The Central Bank of Liberia (CBL) has expressed serious concern over commercial banks holding most of their assets in foreign accounts.
The CBL warned of a potential liquidity risk to the banking industry in meeting domestic liquidity needs if banks continue to hold most of their assets in foreign countries.
In its second quarter Financial & Economic Bulletin for 2014, the CBL indicated that the most of the composition of the banking industry’s liquid assets are held in foreign accounts. Most of the nine banks operating in Liberia are subsidiaries of foreign own- banks.
“The composition of the industry’s liquid assets shows that most of these assets are held in foreign accounts, which may pose a potential liquidity risk to the system in meeting domestic liquidity needs,” the Bank said.
The CBL, however, noted that except for two banks, the loan to deposit ratios both at individual bank and industry levels are below 70.0 percent.
“This is evidence of the comfortable liquidity position of most of the banks to meet the liquidity needs of their customers. Regarding CBL’s restriction on commercial banks’ placement abroad, all of the banks are in compliance with the regulations.”
The CBL has meanwhile announced growth in commercial bank lending for the second quarter ending June, 2014. According to the CBL, the growth in credits to various sectors of the economy during the quarter expanded by 6.3 percent to over L$30 billion, compared to the 4.1 percent rate of the previous quarter.
Bank loans to ‘other sectors,’ comprising largely of service institutions, households, government of Liberia and public corporations, amongst others, were the main drivers of credit growth, coupled with a 6.6 percent increase in credit to the manufacturing sector.
Year-on-year comparison revealed that credit grew by 30.5 percent, arising from expansions in credit to the construction; transport, storage and communications sectors, as well as a growth in the agriculture sector.
These data for the second quarter were, however, collected prior to height of the Ebola crisis, which has now led banks to review and slow their lending processes.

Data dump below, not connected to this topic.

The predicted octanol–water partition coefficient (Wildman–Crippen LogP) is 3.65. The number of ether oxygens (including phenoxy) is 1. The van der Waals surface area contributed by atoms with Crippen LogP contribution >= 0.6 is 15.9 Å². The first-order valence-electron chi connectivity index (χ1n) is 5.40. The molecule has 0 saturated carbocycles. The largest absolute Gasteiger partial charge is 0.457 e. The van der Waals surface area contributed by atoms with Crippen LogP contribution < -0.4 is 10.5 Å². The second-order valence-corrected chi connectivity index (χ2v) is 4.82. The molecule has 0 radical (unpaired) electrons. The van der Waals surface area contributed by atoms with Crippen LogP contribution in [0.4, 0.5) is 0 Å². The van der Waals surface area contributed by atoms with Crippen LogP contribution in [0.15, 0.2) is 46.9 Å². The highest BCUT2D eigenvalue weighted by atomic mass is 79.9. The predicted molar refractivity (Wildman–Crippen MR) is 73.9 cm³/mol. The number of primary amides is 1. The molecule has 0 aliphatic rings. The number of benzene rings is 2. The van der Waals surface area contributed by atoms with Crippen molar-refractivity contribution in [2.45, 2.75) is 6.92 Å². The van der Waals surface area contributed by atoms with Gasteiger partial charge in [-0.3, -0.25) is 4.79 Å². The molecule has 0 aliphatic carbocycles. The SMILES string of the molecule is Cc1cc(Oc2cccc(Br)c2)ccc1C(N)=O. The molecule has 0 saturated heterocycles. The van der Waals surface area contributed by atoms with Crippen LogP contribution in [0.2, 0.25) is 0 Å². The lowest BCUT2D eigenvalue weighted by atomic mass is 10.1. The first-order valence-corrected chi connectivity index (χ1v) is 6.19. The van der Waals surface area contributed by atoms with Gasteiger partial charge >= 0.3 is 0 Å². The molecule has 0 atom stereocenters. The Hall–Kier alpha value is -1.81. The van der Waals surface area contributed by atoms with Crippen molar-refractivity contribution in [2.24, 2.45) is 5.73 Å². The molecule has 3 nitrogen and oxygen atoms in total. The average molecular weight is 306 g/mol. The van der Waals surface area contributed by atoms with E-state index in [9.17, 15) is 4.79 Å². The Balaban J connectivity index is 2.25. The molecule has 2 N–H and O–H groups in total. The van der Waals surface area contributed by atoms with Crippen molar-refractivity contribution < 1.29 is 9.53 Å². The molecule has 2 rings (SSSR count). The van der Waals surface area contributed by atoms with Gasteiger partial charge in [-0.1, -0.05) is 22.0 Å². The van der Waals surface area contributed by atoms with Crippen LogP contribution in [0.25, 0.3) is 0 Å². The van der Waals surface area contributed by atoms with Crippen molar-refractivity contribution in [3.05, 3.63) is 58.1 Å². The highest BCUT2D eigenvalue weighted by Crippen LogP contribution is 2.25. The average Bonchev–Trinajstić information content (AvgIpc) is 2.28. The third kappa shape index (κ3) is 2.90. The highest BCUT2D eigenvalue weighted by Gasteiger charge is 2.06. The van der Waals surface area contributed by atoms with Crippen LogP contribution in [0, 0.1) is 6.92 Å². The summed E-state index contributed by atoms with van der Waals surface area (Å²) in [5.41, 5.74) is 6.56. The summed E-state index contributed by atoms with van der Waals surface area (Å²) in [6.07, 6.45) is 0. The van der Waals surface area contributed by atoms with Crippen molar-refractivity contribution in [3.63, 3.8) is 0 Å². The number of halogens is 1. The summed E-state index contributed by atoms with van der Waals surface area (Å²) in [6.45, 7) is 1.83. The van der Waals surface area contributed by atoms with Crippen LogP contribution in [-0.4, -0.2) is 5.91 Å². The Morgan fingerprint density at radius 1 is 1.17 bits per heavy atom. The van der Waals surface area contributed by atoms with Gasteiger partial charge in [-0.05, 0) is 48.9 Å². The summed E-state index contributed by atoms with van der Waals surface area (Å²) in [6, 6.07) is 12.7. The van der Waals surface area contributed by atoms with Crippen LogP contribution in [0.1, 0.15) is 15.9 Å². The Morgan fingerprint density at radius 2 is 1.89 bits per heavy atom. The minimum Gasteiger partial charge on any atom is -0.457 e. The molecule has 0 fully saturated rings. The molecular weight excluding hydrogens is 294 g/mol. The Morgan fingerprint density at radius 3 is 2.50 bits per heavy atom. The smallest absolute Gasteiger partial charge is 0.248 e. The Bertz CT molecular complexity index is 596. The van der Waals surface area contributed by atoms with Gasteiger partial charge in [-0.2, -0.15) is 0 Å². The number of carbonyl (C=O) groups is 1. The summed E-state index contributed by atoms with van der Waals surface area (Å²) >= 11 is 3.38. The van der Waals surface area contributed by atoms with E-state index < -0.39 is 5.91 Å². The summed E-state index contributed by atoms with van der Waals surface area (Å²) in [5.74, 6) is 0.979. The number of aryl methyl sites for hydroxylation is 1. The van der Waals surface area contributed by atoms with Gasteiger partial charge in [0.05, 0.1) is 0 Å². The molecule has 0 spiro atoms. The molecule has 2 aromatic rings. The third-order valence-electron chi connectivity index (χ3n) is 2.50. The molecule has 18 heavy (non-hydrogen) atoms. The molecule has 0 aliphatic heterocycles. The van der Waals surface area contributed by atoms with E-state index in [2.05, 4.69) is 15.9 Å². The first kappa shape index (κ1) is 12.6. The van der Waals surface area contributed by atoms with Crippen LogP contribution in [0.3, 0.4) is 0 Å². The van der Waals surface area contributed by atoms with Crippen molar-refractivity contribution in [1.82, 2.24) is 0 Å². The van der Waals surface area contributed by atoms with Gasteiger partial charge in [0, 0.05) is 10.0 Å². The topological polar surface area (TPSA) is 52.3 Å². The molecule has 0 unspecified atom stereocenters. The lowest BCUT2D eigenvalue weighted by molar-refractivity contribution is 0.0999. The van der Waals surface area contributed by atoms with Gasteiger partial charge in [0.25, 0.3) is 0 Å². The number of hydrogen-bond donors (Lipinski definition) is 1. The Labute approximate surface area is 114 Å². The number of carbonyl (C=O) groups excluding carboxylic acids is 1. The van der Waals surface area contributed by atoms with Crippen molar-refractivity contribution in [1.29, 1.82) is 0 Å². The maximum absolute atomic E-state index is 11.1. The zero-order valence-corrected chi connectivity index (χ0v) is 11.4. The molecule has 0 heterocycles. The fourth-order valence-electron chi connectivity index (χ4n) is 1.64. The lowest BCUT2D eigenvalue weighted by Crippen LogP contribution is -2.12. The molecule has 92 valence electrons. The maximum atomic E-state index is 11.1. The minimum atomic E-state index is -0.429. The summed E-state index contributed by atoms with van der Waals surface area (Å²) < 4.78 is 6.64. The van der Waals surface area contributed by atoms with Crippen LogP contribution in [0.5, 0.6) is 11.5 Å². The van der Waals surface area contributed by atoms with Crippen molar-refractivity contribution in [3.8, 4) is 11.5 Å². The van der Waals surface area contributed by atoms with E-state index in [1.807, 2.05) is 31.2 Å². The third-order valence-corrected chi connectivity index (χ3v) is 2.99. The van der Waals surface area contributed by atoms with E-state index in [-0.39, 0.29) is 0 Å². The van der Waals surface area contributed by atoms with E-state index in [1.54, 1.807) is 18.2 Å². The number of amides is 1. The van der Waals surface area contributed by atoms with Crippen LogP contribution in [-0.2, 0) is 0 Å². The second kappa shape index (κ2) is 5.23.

The Bank reports that the growth is driven by the reconstruction of the country during the reporting period.
It also says that the growth was also propelled by the growth in the transportation and communications sector arising from Government of Liberia’s duty-free-privilege granted to the commercial transport sub-sector; and the agriculture stimulus initiatives are among factors that drove year-on- year credit growth in the economy.
The banking sector is challenged by weak profitability of the banking industry due to poor assets quality and weak credit administration, said CBL, declaring that few of the banks reported net losses for the quarter. Two banks, not named, fell short of meeting the minimum net worth requirement for each bank by the CBL. The Banking industry is also hit by large non-performing loans which is not a little over 15 percent.
Trends in the average interest rates for the quarter were mixed, as interest rates on lending, mortgage and time deposits showed marginal increases of 0.03, 0.05 and 0.7 percentage points, respectively, while interest rate on certificate of deposits rose to about 1.0 percent. Interest rates on personal loan and savings rates remained unchanged despite generally upward movements in the interest rates for the quarter ended June, 2014.
The spread between the lending and savings rates slightly increased also by 0.03 percentage point, compared with 0.1 percentage point decline recorded in the preceding quarter.